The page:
The chairman of a panel conducting a public inquiry into the
devastating collapse of a Quebec overpass says he will not be playing the blame
The overpass in Laval, north of Montreal, was only about halfway
through its projected lifespan of 70 years when a 60-foot chunk fell Saturday
and crushed several cars, killing five people and injuring six.
Government officials launched the inquiry Thursday, Oct. 5, to focus on
the structure itself and the events leading up to the collapse, rather than the
media frenzy and finger pointing.
The main questions the three appointed panelists will try to answer
involve the events leading up to the collapse of de la Concorde Boulevard over
Autoroute 19 in Laval, including witness reports of smaller chunks falling from
the structure prior to the collapse.
Canadian and American media are pressing to find out if other such
tragedies could occur elsewhere and what their governments are doing to ensure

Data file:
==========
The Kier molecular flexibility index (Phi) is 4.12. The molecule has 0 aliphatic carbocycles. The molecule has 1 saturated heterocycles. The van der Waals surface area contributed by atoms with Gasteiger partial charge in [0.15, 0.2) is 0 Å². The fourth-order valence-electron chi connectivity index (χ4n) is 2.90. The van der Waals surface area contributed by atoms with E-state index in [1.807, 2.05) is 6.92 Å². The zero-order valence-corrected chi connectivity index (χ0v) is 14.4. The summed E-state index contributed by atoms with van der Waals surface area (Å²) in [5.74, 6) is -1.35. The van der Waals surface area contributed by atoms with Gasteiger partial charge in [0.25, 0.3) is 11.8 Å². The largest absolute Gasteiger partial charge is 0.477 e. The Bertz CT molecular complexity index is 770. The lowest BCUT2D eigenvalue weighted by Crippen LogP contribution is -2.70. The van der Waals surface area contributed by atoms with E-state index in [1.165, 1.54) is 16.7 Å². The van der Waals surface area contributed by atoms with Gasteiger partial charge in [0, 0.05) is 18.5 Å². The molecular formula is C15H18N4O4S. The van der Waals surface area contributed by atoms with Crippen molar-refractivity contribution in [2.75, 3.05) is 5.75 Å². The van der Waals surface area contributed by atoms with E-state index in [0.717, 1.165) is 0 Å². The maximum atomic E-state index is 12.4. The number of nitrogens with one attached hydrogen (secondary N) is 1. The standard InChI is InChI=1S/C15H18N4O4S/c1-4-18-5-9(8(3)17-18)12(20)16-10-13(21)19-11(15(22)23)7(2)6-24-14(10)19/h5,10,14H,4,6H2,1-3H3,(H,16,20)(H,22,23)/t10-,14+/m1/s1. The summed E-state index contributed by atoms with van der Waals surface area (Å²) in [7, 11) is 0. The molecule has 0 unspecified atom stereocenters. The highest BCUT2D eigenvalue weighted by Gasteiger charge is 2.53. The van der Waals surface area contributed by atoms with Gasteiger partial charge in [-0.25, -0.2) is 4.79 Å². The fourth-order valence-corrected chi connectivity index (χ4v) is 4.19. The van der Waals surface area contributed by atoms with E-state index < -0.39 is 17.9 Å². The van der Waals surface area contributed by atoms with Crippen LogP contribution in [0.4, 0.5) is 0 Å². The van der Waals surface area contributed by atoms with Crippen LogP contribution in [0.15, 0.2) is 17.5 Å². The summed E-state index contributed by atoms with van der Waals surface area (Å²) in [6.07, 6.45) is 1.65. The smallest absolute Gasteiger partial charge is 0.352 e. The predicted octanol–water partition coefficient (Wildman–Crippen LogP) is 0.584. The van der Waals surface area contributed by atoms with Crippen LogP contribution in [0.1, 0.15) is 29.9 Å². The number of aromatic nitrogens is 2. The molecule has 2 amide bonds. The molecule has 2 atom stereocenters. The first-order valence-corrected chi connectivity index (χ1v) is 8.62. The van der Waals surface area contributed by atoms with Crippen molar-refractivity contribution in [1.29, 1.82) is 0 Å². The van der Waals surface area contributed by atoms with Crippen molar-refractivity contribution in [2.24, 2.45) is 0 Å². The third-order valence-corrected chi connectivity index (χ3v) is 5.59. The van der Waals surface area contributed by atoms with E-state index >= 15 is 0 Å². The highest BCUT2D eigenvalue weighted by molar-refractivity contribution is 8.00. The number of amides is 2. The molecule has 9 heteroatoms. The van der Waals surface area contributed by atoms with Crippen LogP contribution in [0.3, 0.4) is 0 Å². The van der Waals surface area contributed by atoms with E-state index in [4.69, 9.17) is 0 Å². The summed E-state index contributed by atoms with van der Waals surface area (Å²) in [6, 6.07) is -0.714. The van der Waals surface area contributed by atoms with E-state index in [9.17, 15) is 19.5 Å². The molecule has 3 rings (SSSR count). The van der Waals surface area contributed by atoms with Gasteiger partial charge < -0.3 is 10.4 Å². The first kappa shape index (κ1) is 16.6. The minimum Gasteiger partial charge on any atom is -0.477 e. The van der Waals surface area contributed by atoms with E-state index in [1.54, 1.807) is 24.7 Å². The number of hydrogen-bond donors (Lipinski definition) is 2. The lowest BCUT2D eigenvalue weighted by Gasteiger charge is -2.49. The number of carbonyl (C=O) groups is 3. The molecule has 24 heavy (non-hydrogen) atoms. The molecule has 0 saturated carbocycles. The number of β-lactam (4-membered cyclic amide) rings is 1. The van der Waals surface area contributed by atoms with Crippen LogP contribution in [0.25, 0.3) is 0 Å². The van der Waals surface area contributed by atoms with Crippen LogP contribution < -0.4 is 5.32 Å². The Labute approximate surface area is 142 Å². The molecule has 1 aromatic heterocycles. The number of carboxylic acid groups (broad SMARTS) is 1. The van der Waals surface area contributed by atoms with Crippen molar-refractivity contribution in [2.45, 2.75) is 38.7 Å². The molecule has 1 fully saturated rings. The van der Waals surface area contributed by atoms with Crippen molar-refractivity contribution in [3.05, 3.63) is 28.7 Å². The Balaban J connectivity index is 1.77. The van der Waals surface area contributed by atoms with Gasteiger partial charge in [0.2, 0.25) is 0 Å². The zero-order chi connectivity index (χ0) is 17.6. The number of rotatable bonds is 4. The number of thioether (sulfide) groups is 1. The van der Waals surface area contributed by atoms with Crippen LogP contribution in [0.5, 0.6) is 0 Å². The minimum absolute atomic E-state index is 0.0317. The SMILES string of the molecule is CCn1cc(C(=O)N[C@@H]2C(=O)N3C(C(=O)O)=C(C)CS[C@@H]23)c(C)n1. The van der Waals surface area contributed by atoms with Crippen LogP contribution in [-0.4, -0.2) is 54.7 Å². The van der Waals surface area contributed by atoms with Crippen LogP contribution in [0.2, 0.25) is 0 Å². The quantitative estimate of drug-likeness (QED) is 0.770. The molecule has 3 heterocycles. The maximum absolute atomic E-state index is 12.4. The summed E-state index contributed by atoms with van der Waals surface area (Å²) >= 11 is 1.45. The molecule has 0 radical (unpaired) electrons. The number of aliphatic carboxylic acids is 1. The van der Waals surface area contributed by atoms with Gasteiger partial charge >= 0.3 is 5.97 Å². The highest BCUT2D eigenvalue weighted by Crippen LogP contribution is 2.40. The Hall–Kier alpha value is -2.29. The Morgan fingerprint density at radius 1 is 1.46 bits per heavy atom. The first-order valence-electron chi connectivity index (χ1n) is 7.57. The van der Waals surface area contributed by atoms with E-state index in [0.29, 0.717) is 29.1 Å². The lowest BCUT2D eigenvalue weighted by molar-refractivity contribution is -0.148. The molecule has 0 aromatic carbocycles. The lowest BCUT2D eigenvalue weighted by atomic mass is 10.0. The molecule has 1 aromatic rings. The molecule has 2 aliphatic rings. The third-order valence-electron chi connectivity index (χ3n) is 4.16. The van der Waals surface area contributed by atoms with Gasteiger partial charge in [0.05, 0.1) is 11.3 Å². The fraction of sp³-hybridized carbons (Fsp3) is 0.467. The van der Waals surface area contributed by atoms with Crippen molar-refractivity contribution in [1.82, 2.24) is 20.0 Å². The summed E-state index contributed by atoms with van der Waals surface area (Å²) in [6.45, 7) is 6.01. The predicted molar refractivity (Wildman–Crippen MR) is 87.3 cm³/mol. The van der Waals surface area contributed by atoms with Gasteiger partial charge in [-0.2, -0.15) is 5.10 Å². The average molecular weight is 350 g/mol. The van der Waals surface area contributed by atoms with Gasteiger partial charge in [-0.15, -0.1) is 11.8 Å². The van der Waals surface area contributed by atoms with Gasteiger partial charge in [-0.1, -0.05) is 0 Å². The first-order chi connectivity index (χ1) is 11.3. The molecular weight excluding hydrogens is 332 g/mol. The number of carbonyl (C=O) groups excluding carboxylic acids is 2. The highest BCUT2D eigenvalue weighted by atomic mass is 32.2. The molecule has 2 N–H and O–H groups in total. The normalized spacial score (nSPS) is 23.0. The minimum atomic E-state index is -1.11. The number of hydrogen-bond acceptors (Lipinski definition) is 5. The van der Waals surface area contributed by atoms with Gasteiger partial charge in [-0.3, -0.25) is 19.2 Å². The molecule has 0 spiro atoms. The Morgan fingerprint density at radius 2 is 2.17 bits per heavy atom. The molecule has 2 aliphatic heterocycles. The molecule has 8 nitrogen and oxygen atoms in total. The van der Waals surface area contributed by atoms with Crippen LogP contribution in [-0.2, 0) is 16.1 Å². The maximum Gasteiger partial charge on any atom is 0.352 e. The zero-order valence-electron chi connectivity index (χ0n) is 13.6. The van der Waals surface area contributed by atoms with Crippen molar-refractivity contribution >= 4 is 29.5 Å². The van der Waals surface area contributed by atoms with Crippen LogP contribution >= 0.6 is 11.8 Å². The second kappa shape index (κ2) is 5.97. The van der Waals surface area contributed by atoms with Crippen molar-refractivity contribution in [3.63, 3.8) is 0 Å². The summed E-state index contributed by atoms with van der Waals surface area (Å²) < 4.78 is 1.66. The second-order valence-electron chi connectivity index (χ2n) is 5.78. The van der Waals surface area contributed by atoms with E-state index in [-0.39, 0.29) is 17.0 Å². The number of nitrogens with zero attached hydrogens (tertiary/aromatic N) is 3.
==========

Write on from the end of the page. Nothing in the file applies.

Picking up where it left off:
the integrity of all infrastructure.
Panel Chairman Pierre Marc Johnson, and attorney and former leader of
the Parti Quebecois political party, told the press Wednesday he’s not
interested in a blame game.
“It’s not part of the mandate to pass judgment on the level of
resources given in general to transport maintenance in Quebec,” Johnson said
during a press conference.
The panelists visited the site Wednesday to begin the arduous task of
piecing the event together. The panel will not disclose any working theories
until the investigation is complete.
A husband and wife and the husband’s brother, all in their 40s, were
killed in one of the crushed cars. A man and woman, both 28, were killed in the
other car. Six other people were injured, including one person still in
intensive care. All of the families were from Quebec.
Funerals for the victims are scheduled Friday.
Highway 19 in the Laval region remains closed indefinitely, which has
disrupted traffic in and around the northern metropolitan Montreal area.